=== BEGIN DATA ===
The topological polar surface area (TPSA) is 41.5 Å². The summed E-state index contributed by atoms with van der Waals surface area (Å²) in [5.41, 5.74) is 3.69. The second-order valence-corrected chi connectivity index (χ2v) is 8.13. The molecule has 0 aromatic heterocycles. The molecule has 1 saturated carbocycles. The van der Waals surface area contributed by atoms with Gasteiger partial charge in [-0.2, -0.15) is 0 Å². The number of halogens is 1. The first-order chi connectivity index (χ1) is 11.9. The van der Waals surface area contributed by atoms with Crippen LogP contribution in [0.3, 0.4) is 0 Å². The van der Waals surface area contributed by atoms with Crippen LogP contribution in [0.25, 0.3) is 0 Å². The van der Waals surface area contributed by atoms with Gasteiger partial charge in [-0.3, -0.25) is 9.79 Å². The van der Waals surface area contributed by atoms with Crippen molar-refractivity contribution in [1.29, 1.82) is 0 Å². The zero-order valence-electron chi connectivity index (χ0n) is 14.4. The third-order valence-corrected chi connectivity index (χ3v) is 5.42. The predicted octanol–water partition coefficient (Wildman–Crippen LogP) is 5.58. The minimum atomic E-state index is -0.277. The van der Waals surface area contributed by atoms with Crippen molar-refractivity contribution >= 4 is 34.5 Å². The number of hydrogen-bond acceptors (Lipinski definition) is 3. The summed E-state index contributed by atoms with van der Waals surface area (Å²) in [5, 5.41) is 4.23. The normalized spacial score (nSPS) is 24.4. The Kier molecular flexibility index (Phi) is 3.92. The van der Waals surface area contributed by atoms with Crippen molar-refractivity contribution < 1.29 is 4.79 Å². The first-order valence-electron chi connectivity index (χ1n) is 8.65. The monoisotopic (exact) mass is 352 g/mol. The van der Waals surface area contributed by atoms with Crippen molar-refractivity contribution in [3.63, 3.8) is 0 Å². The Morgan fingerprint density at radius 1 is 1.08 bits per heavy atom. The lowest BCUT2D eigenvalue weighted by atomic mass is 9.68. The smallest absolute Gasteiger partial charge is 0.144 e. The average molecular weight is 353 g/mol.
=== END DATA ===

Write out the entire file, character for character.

The topological polar surface area (TPSA) is 41.5 Å². The summed E-state index contributed by atoms with van der Waals surface area (Å²) in [5.41, 5.74) is 3.69. The second-order valence-corrected chi connectivity index (χ2v) is 8.13. The molecule has 0 aromatic heterocycles. The molecule has 1 saturated carbocycles. The van der Waals surface area contributed by atoms with Gasteiger partial charge in [-0.2, -0.15) is 0 Å². The number of halogens is 1. The first-order chi connectivity index (χ1) is 11.9. The van der Waals surface area contributed by atoms with Crippen LogP contribution in [0.3, 0.4) is 0 Å². The van der Waals surface area contributed by atoms with Crippen LogP contribution in [0.25, 0.3) is 0 Å². The van der Waals surface area contributed by atoms with Gasteiger partial charge in [-0.3, -0.25) is 9.79 Å². The van der Waals surface area contributed by atoms with Crippen molar-refractivity contribution in [1.29, 1.82) is 0 Å². The zero-order valence-electron chi connectivity index (χ0n) is 14.4. The third-order valence-corrected chi connectivity index (χ3v) is 5.42. The predicted octanol–water partition coefficient (Wildman–Crippen LogP) is 5.58. The minimum atomic E-state index is -0.277. The van der Waals surface area contributed by atoms with Crippen molar-refractivity contribution >= 4 is 34.5 Å². The number of hydrogen-bond acceptors (Lipinski definition) is 3. The summed E-state index contributed by atoms with van der Waals surface area (Å²) in [5, 5.41) is 4.23. The normalized spacial score (nSPS) is 24.4. The Kier molecular flexibility index (Phi) is 3.92. The van der Waals surface area contributed by atoms with Crippen molar-refractivity contribution < 1.29 is 4.79 Å². The first-order valence-electron chi connectivity index (χ1n) is 8.65. The monoisotopic (exact) mass is 352 g/mol. The van der Waals surface area contributed by atoms with Crippen molar-refractivity contribution in [3.63, 3.8) is 0 Å². The Morgan fingerprint density at radius 1 is 1.08 bits per heavy atom. The lowest BCUT2D eigenvalue weighted by atomic mass is 9.68. The smallest absolute Gasteiger partial charge is 0.144 e. The average molecular weight is 353 g/mol.